Royals’ Tim Collins has Tommy John surgery, is out for season

Kansas City Royals pitcher Tim Collins was escorted off the field after suffering discomfort in his throwing arm on March 4 against the Texas Rangers in Surprise, Ariz.
Kansas City Royals pitcher Tim Collins was escorted off the field after suffering discomfort in his throwing arm on March 4 against the Texas Rangers in Surprise, Ariz. KansasCity

Tim Collins flew to Florida aware of his fate. The MRI of his left elbow revealed significant damage in the ulnar collateral ligament. A subsequent examination by Dr. James Andrews verified the initial findings, and the necessity for Tommy John surgery.

Andrews performed the operation on Wednesday in Gulf Breeze, Fla. Collins will be out for the season. He may never again pitch for the Royals. The club could non-tender him rather than grant him another run in arbitration after this season. Despite scant success in 2014, Collins returned to Kansas City on a $1.475 million contract for this year.

“It’s obviously very disappointing,” general manager Dayton Moore said. “Timmy’s been a very important part of our bullpen. We expected him to have a terrific year. So it’s a disappointment. We’re just going to have to cover it.”

With Collins out, the team’s two best internal options appear to be 2014 first-round pick Brandon Finnegan and recent addition Franklin Morales. Morales threw a scoreless inning in Thursday’s 10-5 victory over the Indians. Finnegan will continue to stretch out as a starter, but manager Ned Yost indicated the club has already held internal discussions about shifting him into a relief role.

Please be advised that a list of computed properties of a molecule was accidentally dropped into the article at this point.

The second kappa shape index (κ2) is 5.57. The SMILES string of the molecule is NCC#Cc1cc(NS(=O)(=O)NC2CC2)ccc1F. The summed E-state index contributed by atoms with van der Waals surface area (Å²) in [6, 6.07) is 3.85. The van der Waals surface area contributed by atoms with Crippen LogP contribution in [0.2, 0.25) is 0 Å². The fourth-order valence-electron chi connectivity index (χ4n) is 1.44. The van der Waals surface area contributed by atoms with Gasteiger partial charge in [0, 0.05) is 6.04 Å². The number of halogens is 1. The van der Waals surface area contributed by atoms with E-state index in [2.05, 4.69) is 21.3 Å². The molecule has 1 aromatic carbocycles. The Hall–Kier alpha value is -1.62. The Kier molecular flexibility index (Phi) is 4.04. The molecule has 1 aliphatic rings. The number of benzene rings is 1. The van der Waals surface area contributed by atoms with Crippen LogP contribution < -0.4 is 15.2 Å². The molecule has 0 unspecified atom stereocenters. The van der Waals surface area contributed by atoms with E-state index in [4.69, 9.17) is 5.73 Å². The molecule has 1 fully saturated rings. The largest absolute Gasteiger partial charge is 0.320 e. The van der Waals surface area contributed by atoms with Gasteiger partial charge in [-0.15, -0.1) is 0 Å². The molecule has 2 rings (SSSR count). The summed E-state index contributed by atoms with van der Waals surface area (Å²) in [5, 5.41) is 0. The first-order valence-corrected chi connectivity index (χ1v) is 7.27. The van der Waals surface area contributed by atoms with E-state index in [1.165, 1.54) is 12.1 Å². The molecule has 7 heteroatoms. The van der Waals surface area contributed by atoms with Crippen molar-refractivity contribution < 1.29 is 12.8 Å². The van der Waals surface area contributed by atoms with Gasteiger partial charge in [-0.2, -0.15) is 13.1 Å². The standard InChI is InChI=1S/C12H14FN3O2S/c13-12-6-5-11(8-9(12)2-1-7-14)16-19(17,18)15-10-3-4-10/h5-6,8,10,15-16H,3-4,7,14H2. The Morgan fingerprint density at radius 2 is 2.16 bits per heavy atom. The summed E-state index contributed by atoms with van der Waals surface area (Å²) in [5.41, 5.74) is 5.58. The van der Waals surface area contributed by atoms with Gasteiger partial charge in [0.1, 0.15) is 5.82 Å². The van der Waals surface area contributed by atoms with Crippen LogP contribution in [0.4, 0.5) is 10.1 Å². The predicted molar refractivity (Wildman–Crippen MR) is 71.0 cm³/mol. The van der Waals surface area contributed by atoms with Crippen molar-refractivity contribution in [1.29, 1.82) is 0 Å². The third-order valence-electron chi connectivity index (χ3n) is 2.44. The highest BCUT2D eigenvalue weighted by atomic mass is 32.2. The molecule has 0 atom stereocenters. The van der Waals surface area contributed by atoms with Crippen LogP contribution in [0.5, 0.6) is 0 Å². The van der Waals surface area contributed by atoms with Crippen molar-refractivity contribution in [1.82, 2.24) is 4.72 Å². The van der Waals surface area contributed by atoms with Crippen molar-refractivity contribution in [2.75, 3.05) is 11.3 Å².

For the Royals, Collins’ surgery did not come as a surprise. Yost described the tear as “complete.” When Collins suffered a flexor strain last April, a subsequent MRI showed no significant damage to his ligament, Moore said. But Collins felt tightness in his elbow after throwing a curveball in a game last week. He won’t throw another pitch this season.

Collins returned to his home in Massachusetts on Thursday. The standard recovery time from this surgery requires 12 to 18 months of rest. Luke Hochevar is attempting to make Kansas City’s opening-day roster after undergoing elbow reconstruction last March. He called Collins after the surgery.

“He’s a tough kid,” Hochevar said. “He’ll be just fine. That little joker’s a bulldog. He’ll be just fine, and come back just fine, too.”

Before 2014, Collins was a significant contributor to the Kansas City bullpen. He struck out 205 batters in 190 innings with a 3.51 ERA from 2011 to 2013. Last season he never found traction. After his elbow strain, he spent months in Class AAA Omaha, where he grappled with a back condition and a loss of command.

The Royals still felt compelled to retain him for this coming season. Collins was considered the favorite among left-handers to make the team. Now the club must decide whether they can afford to send Finnegan to the minors to develop as a starting pitcher.

Earlier this week, Yost insisted Collins’ health did not affect Finnegan’s status. Yost praised the other options here in camp.

“The good thing for us is Dayton has got us enough depth where it’s not going to kill us,” Yost said.

If the Royals only take one lefty, Morales may have the best chance to replace Collins. Morales joined the team on a minor-league contract, so the Royals would have to make space for him on the 40-man roster. The club has been impressed with imposing lefty Brian Flynn, but he still has minor-league options and could be stashed there for depth.

“We’ve got several guys throwing the ball well,” Moore said. “There’s still a lot of time. Regardless of whether certain relievers make the team or not, we’ll have quality depth in Omaha. And as you know, you’re going to need several pitchers to make it through a major-league season.”

To reach Andy McCullough, call 816-234-4370 or send email to Follow him on Twitter: @McCulloughStar.